All These Things at ZOO
- Gareth K Vile
- 5 September 2018
This article is from 2018
A reflection on the status of Live Art at the Fringe
The take-over of Zoo Southside by Live Art Bistro is a rare chance for performance artists to appear in Edinburgh during August. While Live Art may be scattered across the Fringe, it is only in events like this that its idiosyncratic aesthetics and irreverent attitude towards traditional theatre can be placed within an appropriate context, since it thrives on multiplicity, duration, discomfort and the solidarity of an audience that knows its traditions.
In theory, Live Art (or Performance Art: the definitions are blurred) and the Edinburgh Fringe are kindred spirits, not least as the Fringe annually boasts about how it offers a gateway to the weird and wonderful. Despite outbreaks like Forest Fringe, various productions at Dancebase, C venues and elsewhere that poke at the boundaries of the one hour slot, however, this kind of performance is relatively rare and the commercialism that has changed the Fringe from a counter-attack on the International Festival's well-heeled globalism into the largest arts market in the world excludes work that has more concern with breaking than slyly subverting genres and boundaries. All These Things is the adoption of a format that has already made its reputation across the UK by a venue that has always encouraged more experimental dance and theatre, and simultaneously makes a bold statement for the importance of Live Art and challenges the Fringe's current conservatism.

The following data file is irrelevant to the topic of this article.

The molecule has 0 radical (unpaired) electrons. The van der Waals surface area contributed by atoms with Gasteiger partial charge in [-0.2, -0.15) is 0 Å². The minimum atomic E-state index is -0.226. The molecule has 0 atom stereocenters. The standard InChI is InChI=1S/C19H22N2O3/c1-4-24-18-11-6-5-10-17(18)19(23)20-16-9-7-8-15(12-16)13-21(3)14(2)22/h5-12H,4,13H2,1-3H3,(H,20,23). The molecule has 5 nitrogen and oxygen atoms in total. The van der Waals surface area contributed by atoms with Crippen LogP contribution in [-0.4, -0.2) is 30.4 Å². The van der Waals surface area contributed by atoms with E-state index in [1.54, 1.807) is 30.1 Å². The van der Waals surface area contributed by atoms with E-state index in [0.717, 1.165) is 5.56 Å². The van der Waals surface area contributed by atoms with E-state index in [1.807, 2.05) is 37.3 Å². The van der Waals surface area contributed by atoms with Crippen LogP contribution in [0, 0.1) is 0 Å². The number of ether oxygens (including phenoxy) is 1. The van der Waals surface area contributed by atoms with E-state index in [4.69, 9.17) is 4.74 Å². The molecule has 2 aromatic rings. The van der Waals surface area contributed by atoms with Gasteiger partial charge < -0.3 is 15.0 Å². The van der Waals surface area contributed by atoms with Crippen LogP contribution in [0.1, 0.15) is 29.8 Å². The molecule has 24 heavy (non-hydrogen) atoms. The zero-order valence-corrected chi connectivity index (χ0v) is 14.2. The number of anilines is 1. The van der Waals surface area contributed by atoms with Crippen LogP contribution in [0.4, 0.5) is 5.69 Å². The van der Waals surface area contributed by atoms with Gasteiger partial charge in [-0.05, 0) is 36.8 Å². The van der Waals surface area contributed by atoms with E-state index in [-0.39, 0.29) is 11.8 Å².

Spread out over an evening, All These Things offers the multiplicity of contemporary performance – artists crawl through corridors, the event becomes an outrageous party, karaoke is queered, and Islam observance is subverted and celebrated. Both Zoo venues become the kind of portal that the Fringe would like to be, as if the formal obsessions of theatre have melted, fragments of themes and structures emerging while the audience wanders and wonders between experiences. Individual acts are less important than atmosphere – an atmosphere that is alienating and uncomfortable for audiences not familiar with the juxtaposition of identities and modes Live Art encourages – and the value of the night is as much in the statement it makes about theatre as in the concerns of the artists.
Zoo's decision to support this work is ambitious and fruitful, offering a comment on the limitations of the Fringe and opens a space that challenges and comforts in equal measure.